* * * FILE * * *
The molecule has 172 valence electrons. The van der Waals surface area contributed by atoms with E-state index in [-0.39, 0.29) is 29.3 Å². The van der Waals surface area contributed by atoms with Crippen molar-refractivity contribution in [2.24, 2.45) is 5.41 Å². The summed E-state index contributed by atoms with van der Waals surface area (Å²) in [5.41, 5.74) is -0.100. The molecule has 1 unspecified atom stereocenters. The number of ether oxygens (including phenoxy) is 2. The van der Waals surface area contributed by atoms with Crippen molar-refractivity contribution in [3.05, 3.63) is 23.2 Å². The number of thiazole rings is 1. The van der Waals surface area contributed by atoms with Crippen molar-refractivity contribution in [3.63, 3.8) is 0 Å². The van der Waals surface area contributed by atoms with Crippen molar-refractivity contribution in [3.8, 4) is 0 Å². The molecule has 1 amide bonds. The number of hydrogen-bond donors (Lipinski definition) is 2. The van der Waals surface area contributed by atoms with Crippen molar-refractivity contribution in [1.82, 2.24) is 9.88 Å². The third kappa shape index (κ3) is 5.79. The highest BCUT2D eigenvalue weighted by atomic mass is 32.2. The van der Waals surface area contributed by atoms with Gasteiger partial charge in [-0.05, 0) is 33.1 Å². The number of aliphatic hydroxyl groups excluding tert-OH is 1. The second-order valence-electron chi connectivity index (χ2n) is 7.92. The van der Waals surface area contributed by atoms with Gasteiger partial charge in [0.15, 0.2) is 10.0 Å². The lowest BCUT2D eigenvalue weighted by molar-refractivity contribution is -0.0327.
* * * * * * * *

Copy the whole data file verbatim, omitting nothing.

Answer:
The molecule has 172 valence electrons. The van der Waals surface area contributed by atoms with E-state index in [-0.39, 0.29) is 29.3 Å². The van der Waals surface area contributed by atoms with Crippen molar-refractivity contribution in [2.24, 2.45) is 5.41 Å². The summed E-state index contributed by atoms with van der Waals surface area (Å²) in [5.41, 5.74) is -0.100. The molecule has 1 unspecified atom stereocenters. The number of ether oxygens (including phenoxy) is 2. The van der Waals surface area contributed by atoms with Crippen molar-refractivity contribution in [3.05, 3.63) is 23.2 Å². The number of thiazole rings is 1. The van der Waals surface area contributed by atoms with Crippen molar-refractivity contribution in [3.63, 3.8) is 0 Å². The van der Waals surface area contributed by atoms with Crippen molar-refractivity contribution in [3.8, 4) is 0 Å². The molecule has 1 amide bonds. The number of hydrogen-bond donors (Lipinski definition) is 2. The van der Waals surface area contributed by atoms with Crippen molar-refractivity contribution in [1.82, 2.24) is 9.88 Å². The third kappa shape index (κ3) is 5.79. The highest BCUT2D eigenvalue weighted by atomic mass is 32.2. The van der Waals surface area contributed by atoms with Gasteiger partial charge in [-0.05, 0) is 33.1 Å². The number of aliphatic hydroxyl groups excluding tert-OH is 1. The second-order valence-electron chi connectivity index (χ2n) is 7.92. The van der Waals surface area contributed by atoms with Gasteiger partial charge in [0.15, 0.2) is 10.0 Å². The lowest BCUT2D eigenvalue weighted by molar-refractivity contribution is -0.0327.